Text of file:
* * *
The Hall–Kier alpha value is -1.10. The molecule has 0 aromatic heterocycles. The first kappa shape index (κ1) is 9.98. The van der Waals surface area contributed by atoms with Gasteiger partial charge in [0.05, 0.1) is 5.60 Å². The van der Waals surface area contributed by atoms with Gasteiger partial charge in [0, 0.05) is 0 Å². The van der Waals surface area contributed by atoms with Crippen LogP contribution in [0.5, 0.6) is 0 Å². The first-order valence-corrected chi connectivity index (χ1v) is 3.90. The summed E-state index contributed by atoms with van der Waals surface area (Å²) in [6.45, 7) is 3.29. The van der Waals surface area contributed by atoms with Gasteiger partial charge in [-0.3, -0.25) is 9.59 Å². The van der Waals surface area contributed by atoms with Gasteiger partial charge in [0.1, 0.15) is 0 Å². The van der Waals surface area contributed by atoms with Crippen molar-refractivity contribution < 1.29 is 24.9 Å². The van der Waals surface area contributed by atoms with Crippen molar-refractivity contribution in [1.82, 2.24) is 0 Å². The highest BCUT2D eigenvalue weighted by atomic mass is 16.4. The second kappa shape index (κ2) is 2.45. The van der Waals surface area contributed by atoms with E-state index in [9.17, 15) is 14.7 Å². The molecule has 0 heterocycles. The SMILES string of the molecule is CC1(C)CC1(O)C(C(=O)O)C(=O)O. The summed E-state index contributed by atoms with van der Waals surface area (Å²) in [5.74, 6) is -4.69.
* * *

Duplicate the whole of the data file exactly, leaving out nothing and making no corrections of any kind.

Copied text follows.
The Hall–Kier alpha value is -1.10. The molecule has 0 aromatic heterocycles. The first kappa shape index (κ1) is 9.98. The van der Waals surface area contributed by atoms with Gasteiger partial charge in [0.05, 0.1) is 5.60 Å². The van der Waals surface area contributed by atoms with Gasteiger partial charge in [0, 0.05) is 0 Å². The van der Waals surface area contributed by atoms with Crippen LogP contribution in [0.5, 0.6) is 0 Å². The first-order valence-corrected chi connectivity index (χ1v) is 3.90. The summed E-state index contributed by atoms with van der Waals surface area (Å²) in [6.45, 7) is 3.29. The van der Waals surface area contributed by atoms with Gasteiger partial charge in [-0.3, -0.25) is 9.59 Å². The van der Waals surface area contributed by atoms with Gasteiger partial charge in [0.1, 0.15) is 0 Å². The van der Waals surface area contributed by atoms with Crippen molar-refractivity contribution < 1.29 is 24.9 Å². The van der Waals surface area contributed by atoms with Crippen molar-refractivity contribution in [1.82, 2.24) is 0 Å². The highest BCUT2D eigenvalue weighted by atomic mass is 16.4. The second kappa shape index (κ2) is 2.45. The van der Waals surface area contributed by atoms with E-state index in [9.17, 15) is 14.7 Å². The molecule has 0 heterocycles. The SMILES string of the molecule is CC1(C)CC1(O)C(C(=O)O)C(=O)O. The summed E-state index contributed by atoms with van der Waals surface area (Å²) in [5.74, 6) is -4.69.